Mason Bates
Mason Bates | Credit: Todd Rosenberg

Composer Mason Bates will be in the orchestra pit when his 2017 opera The (R)evolution of Steve Jobs opens at San Francisco Opera, Sept. 22 at the War Memorial Opera House. It’s a bit of luxury because with him manning the electronics, there’s a bit more interactivity between the copious electronic elements in the score and the rest of the orchestra.

“It’s like live cooking,” he says. “Whereas when it goes out without me, it’s more like triggers on a synthesizer — a little less flexibility. You have to make it work for a nonspecialist if you want to have orchestras and opera houses do this sort of thing.”

In fact, the subject of the opera couldn’t be more aligned with the interests of the composer, who, as DJ Masonic, has for years worked clubs, doing all kinds of electronica. For one of his high-profile residencies, in 2015 at the Kennedy Center for the Performing Arts in Washington, D.C., he created the KC Jukebox series, which mixed immersive stagecraft and a wide variety of musical styles and artists. With Mercury Soul, which he co-created in San Francisco, live classical groups and DJs mixing dance beats come together in a club atmosphere for a “post-classical rave.” During his five-year residency with the Chicago Symphony, he and composer Anna Clyne created MusicNOW, partnering with a local DJ collective to curate pre- and postconcert music that often dipped into adventurous programming but concentrated on creating an attractive social milieu for younger audiences.

Mason Bates
Mason Bates | Credit: Kate Warren

Like Steve Jobs, Bates has made it into the tech world, working with Google and YouTube on the YouTube Symphony Orchestra and with Cisco at its Partner Summit. One of his latest projects is Philharmonia Fantastique, a 25-minute concerto and animated film by Gary Rydstrom, with animation direction by Jim Capobianco and music by Bates, subtitled “the making of an orchestra.” It’s an introduction to the orchestra but, beyond that, an investigation of the orchestra’s connections to technology and human creativity. BBC Music Magazine said of the work, “It’s a noble enterprise, with deeper ideals about human diversity and unity. Bates is, as ever, an engaging musical storyteller.”

Bates is one of the most-performed living composers of orchestral music, and part of that comes from his emphasis on storytelling and theatricality. He calls himself a “theatrical animal,” though he only has a single opera among his large catalog of works. But the industrious composer is aiming to fix that as well. The Metropolitan Opera has co-commissioned a new work from him, The Amazing Adventures of Kavalier and Clay, with a libretto by Gene Scheer, which premieres at Los Angeles Opera in fall 2024 before reaching the Met the next season.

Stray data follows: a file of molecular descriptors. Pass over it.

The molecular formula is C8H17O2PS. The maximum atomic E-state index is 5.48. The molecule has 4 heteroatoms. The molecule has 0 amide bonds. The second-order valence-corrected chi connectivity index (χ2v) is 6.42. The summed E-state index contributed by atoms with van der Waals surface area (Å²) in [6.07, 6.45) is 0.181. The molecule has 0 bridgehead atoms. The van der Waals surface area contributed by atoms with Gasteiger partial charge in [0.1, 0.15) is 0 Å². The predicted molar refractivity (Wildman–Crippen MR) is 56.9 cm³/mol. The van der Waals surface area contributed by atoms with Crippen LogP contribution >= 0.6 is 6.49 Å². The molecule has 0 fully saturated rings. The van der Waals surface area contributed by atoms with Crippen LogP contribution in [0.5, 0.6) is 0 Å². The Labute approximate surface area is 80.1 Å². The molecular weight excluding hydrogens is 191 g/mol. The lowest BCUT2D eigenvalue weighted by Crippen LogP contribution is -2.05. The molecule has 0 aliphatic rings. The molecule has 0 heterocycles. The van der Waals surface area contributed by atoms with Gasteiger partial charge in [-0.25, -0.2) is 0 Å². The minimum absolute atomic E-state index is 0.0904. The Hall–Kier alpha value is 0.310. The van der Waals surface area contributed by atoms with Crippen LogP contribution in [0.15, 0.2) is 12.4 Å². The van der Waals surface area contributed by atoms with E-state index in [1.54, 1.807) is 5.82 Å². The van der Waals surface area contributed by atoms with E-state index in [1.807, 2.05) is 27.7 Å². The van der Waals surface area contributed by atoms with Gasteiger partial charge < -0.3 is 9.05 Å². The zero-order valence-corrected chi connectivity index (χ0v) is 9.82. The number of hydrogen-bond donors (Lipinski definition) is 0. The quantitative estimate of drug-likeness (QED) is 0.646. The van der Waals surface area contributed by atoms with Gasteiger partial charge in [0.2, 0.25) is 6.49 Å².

The 46-year-old Juilliard-trained Bates has the gift of looking younger than he is. His conversational manner is somewhere between the welcoming breadth of his Virginia upbringing and the more intense communication style of Juilliard and UC Berkeley, where he got his Ph.D. in 2008, studying with Edmund Campion at the Center for New Music and Audio Technologies. We talked as Bates drove in for an early orchestra rehearsal for Steve Jobs.

What do you think the opera is about essentially?

At its heart it’s about a man who learns to become human again. And it could really be about Steve [Everyman] — that’s what [librettist] Mark [Campbell] and I always said. It’s about a man who has lost his way, and through the intervention of his wife and, to some degree, his Buddhist mentor, he learns to appreciate true human connection. What’s interesting about Steve as the subject of an opera is that he’s really both a protagonist and an antagonist. You fall in love with him, and then you fall out of love with him in the way that he treats people. He’s so dismissive and tries to be controlling. So it’s really a journey, almost a deathbed vision, to see his life again.

You can hear it in the music. The music begins, literally, in the space of a computer. It’s like samples of early Macintosh gear, clicks and hard drives and such.

Steve Jobs
A scene from the Santa Fe Opera premiere of The (R)evolution of Steve Jobs | Credit: Ken Howard

Is that the key to the gestalt of this piece?

I wanted to find everybody’s sound world. This is an opera about this guy who changed the way we communicate, so [I thought] communication [style] could be an element of the opera. And so, Steve has this quicksilver, busy, almost nervous energy that at its best can be creative and fun, like when he’s in his garage dreaming things up, and at its worst can be domineering. And when I was opening the opera, I thought it would be a kind of nice piece of metafiction to have samples of early Apple gear dreamily floating out of the electronics. As a way of saying, without saying, “The person you’re about to explore has touched all of us, even if you’ve never met him.”

You worked with a very experienced librettist, Mark Campbell, who has been writing opera texts since 2004 and musical theater before that. Was that an advantage for you, and what was your collaboration like?

Mark is a master librettist. I went to him because I felt his particular gifts would really suit this piece. Early on, before he was a librettist, he was like an adman, coming up with advertising copy — he’s really good at hooks. And since this opera was going to be more of a “number opera” with arias, I felt like he would be great at that.

Mark Campbell
Mark Campbell | Credit: Stephen Tracy

I will say the process is best described as productive friction. He had so many operas under his belt, and this was my first. But I had also studied a lot of libretti, having studied with Arnold Weinstein at Columbia [who wrote libretti for composer William Bolcom], and had some clear ideas of how I wanted the libretto to be. And luckily, we found a way to meet in the middle. I mean, Mark would say to me, “I understand that you want to have a bunch of rhymes, but there are different ways to do that that are less distracting for the listener.” So he would do internal rhymes.